There are a few drawbacks to the jacket though. The 30k/20k laminate just doesn't come close to GoreTex in terms of waterproofness, breathabilty, and weight. I paired this jacket with the Oakley Choice GoreTex Pro Shell pants, and the difference was unbelievable. After about 20 days, the waterproofing started to fail slightly, and would leave me with a damp jacket by the end of the day. Another gripe I have with this jacket (any many Oakley jackets) are the poor quality of the wrist gaiters. They're just a simple neoprene sleeve with a hole cut in it for your thumb. No hem or anything. By the end of the season the wrist gaiters were stretched out and on the verge of ripping.

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My go to deck
5 5

Prior to last season I finally picked up a Sick Stick after hearing my buddy absolutely RAVE. All I need to say it there is no other board out there that has put a bigger smile on my face. The Sick Stick is playful, snappy, poppy, super lightweight, and floats like crazy in the deep stuff. I love the camber underfoot as well, it gives the deck a very stable and precise ride. The crazy long nose and taper keep the nose out of powder without even thinking. I dare you to try and bury the nose; you won't be able to. I'm completely sold on bamboo after riding this board as well. It's incredibly lightweight. It's not super stiff, but very very snappy. That combination makes for a very fun and playful board. Not only does it slay the deep stuff, but it's fun in just about any condition (it was my main stick last season, from pow to ice). My only downside is the durability of the board. Bamboo does tend to breakdown a bit, and the bamboo sidewalls are prone to crack. My love for the board still gives it 5+++++ stars though.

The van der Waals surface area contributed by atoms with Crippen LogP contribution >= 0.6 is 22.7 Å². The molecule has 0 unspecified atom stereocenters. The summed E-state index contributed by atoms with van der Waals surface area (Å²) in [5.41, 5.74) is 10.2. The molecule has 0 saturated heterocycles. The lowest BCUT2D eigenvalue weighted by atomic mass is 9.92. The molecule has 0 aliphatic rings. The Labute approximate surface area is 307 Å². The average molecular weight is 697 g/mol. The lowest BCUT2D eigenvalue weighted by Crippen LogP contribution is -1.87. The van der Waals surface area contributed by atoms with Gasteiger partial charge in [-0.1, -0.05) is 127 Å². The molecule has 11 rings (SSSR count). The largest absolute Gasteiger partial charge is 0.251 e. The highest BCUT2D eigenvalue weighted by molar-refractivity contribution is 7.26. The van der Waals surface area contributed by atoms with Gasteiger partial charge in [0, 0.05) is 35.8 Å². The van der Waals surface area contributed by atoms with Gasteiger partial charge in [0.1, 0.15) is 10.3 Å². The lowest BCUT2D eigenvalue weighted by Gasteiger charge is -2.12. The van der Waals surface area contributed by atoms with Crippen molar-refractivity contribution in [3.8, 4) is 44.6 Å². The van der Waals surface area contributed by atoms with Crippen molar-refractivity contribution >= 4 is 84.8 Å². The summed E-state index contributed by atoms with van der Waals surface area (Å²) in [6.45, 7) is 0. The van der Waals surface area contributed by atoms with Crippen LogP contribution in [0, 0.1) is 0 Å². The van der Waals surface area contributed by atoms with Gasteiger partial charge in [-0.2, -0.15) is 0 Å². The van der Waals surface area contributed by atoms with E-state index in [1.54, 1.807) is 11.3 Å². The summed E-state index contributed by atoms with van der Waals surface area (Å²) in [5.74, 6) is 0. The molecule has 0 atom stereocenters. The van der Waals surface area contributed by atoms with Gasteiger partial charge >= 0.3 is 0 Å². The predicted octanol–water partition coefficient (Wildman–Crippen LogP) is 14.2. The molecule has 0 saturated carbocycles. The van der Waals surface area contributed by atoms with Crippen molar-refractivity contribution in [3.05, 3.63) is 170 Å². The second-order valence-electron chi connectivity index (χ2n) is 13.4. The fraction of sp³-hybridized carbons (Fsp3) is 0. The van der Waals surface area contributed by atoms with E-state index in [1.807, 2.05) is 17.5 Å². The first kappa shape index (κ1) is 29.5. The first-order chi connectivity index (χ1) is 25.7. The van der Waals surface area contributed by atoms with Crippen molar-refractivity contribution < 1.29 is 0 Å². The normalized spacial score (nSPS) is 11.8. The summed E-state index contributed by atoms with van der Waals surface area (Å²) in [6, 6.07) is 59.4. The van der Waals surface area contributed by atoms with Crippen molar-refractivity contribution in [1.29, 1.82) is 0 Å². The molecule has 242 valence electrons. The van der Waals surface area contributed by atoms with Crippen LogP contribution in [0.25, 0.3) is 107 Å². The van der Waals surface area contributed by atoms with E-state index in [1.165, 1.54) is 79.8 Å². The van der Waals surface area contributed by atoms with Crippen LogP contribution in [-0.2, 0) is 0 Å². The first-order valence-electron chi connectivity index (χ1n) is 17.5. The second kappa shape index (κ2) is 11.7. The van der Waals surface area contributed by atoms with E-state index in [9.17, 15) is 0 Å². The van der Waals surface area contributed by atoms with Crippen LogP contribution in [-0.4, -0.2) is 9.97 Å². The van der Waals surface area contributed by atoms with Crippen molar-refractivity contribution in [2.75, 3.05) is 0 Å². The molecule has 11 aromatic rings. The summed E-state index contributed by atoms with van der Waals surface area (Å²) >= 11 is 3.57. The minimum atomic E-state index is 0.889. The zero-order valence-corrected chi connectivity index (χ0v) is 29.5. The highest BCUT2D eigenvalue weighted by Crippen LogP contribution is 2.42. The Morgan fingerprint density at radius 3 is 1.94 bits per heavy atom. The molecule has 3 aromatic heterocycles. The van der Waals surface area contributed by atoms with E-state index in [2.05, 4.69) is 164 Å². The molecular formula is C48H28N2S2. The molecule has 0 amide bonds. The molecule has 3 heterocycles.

0 Comments

At your height, I'd have to say a large, but it'll probably be pretty baggy. If you go with a medium, you might find the legs a little short (but that might not be a huge deal since they are bibs, you could just loosen the straps and sag the pants a bit). I'm 6'2/185 and wear a large in AK gear, but they're pretty baggy. I tried a medium, but they were too short in the leg.

3 5

I was finally able to get my hands on a pair of these pants in order to check out. I haven't put them to use yet, so these are just my first impressions.

LIKES:
-I LOVE the leg cuff protectors. My pants always end up getting shredded on the bottom, this looks like a great fix.